monetary aggregates, and the export and real estate
interests, who have been hurt by a tightening of monetary
conditions (including through a more appreciated exchange
rate), had gotten so bad that it required top level
intervention to quell the dispute. He said the "growth
guys are back in control."

BEIJING 00003311 002 OF 002

7. (SBU) Kroeber agreed that the exporter lobby had
successfully argued they are "at their limits." However,
he characterized the increase in credit quotas and VAT
rebates in certain sectors as "pretty cosmetic," and
thought even with some minor adjustment, policymakers would
not fundamentally veer from their efforts to rebalance the
economic growth. He noted that the reduction in China's
savings-investment imbalances is made more difficult by the
fact that it still doesn't have the mechanisms in place to
increase social services significantly. But he thought
consumer spending would start to increase on its own now
that years of pent up housing demand were satisfied.

8. (SBU) Both Kroeber and Pettis noted that Hu Jintao now
had his people in place throughout provincial governments,
making rebalancing easier to implement.


9. (SBU) Kroeber said China is now facing higher
inflationary pressures, with estimated real unit labor
costs now rising after several years of decline. Pettis
thought the politically tolerable floor on inflation might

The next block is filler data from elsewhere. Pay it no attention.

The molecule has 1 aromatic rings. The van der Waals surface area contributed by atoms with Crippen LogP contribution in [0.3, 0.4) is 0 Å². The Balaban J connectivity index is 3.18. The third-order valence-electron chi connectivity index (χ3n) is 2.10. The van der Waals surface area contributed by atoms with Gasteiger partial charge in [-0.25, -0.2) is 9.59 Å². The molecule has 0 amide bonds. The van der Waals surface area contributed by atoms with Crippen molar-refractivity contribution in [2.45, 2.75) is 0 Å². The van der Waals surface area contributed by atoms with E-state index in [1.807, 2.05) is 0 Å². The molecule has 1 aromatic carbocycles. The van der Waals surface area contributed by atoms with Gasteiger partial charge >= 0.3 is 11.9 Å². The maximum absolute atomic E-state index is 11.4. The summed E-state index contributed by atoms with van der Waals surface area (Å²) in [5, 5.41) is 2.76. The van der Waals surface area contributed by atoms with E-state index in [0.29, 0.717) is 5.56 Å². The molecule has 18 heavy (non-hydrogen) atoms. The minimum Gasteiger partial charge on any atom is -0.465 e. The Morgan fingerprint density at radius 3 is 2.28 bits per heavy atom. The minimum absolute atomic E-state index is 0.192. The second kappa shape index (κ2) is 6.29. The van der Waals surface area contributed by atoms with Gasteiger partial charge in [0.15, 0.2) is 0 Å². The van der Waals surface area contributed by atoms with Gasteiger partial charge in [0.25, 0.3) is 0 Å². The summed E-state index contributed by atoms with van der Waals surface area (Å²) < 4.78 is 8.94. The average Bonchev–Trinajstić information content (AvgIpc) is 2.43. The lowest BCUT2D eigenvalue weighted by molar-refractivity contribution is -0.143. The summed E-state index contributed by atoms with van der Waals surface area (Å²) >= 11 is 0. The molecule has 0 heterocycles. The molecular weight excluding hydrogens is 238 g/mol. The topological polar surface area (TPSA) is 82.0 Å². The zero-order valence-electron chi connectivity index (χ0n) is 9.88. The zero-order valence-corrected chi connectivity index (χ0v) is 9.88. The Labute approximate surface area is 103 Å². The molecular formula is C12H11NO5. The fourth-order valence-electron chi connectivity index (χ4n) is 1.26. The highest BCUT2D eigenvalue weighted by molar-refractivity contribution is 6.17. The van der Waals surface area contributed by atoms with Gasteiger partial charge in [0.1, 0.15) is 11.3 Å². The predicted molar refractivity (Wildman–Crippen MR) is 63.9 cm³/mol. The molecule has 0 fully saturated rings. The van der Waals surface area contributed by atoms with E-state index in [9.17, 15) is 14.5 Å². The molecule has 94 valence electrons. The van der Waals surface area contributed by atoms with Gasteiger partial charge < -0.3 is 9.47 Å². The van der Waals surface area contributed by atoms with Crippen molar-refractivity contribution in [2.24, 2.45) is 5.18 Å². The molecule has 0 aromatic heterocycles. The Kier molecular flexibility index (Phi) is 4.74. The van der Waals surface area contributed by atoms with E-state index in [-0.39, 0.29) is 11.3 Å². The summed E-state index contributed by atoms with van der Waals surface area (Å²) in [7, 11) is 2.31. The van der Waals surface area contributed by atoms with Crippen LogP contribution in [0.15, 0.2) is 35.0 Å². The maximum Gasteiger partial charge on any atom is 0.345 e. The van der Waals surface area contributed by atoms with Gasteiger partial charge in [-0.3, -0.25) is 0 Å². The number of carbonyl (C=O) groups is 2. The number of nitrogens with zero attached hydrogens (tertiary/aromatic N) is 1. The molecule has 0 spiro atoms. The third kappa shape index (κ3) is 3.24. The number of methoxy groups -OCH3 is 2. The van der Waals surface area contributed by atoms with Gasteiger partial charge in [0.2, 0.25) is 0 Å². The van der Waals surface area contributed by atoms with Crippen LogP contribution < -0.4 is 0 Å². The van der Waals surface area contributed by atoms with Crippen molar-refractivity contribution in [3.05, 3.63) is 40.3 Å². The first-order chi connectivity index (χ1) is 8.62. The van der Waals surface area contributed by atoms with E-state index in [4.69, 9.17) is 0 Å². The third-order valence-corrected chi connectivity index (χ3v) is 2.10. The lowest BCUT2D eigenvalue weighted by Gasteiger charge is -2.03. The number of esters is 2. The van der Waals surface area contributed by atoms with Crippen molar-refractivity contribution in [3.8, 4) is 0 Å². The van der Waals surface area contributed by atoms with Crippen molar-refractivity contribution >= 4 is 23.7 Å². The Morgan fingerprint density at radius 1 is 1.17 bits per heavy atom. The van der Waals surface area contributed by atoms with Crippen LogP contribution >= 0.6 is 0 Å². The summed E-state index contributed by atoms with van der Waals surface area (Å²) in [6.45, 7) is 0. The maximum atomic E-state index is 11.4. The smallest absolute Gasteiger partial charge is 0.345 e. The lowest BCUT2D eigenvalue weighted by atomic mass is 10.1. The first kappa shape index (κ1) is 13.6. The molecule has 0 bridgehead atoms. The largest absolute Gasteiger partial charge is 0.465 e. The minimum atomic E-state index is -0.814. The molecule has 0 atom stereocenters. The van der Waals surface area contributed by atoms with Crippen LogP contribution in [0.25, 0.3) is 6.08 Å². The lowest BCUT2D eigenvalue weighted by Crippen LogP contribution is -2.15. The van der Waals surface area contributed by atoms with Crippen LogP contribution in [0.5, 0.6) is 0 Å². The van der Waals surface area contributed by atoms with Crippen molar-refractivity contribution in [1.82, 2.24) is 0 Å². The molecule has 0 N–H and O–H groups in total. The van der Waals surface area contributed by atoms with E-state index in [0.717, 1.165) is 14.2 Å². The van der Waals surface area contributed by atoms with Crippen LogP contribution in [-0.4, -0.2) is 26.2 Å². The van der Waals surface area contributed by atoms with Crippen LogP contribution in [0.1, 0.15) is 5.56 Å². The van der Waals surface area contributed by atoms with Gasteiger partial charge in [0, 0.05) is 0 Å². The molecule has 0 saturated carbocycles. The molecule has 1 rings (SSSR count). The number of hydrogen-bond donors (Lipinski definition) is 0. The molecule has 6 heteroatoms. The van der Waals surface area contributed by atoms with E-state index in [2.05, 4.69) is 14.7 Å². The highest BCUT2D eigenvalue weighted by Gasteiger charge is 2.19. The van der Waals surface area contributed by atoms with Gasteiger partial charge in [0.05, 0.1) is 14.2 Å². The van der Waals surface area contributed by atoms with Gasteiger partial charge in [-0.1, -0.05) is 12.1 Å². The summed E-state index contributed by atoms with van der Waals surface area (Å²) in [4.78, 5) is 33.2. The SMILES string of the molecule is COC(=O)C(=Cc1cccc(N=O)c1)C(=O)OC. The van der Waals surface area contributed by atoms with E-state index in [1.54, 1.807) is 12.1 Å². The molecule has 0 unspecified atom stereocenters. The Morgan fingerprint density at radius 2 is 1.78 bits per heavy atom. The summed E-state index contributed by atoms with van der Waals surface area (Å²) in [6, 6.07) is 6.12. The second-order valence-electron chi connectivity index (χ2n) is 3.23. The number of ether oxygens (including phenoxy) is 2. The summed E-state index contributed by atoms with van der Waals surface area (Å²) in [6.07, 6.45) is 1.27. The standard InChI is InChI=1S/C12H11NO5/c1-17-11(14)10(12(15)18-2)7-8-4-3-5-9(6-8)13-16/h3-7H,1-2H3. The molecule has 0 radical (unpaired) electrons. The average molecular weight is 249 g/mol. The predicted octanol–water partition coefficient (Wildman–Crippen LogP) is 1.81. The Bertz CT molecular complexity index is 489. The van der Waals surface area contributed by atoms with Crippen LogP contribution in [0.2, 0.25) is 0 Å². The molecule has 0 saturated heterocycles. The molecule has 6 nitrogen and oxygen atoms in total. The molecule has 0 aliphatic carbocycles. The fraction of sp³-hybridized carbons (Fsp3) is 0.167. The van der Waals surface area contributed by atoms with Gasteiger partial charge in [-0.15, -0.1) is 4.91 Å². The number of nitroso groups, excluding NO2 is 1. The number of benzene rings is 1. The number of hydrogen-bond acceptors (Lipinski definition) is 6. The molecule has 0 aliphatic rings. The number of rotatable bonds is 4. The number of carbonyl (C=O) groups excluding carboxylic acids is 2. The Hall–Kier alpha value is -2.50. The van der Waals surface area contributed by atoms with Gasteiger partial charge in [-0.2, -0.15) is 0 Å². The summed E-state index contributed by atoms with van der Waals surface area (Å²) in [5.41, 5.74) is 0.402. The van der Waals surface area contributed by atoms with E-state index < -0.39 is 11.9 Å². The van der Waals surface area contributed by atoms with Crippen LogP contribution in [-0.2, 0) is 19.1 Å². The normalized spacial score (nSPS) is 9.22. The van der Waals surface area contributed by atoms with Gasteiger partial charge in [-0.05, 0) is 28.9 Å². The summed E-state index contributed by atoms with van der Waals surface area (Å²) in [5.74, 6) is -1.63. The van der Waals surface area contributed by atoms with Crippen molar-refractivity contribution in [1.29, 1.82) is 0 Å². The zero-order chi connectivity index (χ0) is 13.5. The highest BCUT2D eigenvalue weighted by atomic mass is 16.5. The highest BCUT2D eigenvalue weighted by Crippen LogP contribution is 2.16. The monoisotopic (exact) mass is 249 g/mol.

now be in the 2-5% a year range. Both agreed that Chinese
inflation would be a significant issue in coming years, and
they also both noted that the current government finds
inflation a greater risk to social instability ("scarier"
in Kroeber's words) than slower growth.


10. (SBU) Pettis was extremely pessimistic about China's
ability to maintain macroeconomic and financial stability,
stating he had a "front seat to see the whole thing
unravel." Pettis thought that weaker external demand will
prevent China from being abl to dump its excess production
abroad, leading to higher inventories, domestic dumping,
lowe profits, higher NPLs and ultimately a credit crunch
as impaired banks pulled back on lending. He also thought
high inflation was inevitable unless China broke the cycle
leading to ever-higher reserve accumulation and liquidity
growth. Pettis acknowledged that one scenario was
deflationary and one inflationary, but argued that they
would both end in a sharp rise in NPLs, a credit crunch,
and reduced growth.

11. (SBU) Kroeber, on the other hand, said he thought China
had significant "shock absorbers" in the economy, and
policy makers have significant experience in "wiggling out"
of economic challenges. He thought the current downturn in
growth was cyclical, although longer lasting than previous


12. (SBU) Both Pettis and Kroeber are known for their deep
knowledge of China and their strong opinions on its
future. In truth, China does have some serious structural
problems that it has to address, including the
over-reliance on investment, and the excessive liquidity
and credit growth fueled by a large balance of payments
surplus and a rigid exchange rate. Chinese economic
advisers and policymakers are very aware of these issues,
and are seeking to promote a slow reduction in imbalances
that keeps economic adjustment at a politically acceptable
pace. Kroger and Pettis highlight how an slow and cautious
approach increases the risks of more disorderly future
adjustments. However most observers, both inside and
outside the Chinese government, agree with Korber that,
short of a major unanticipated shock, the Chinese have the
will and the resources to avoid systemic financial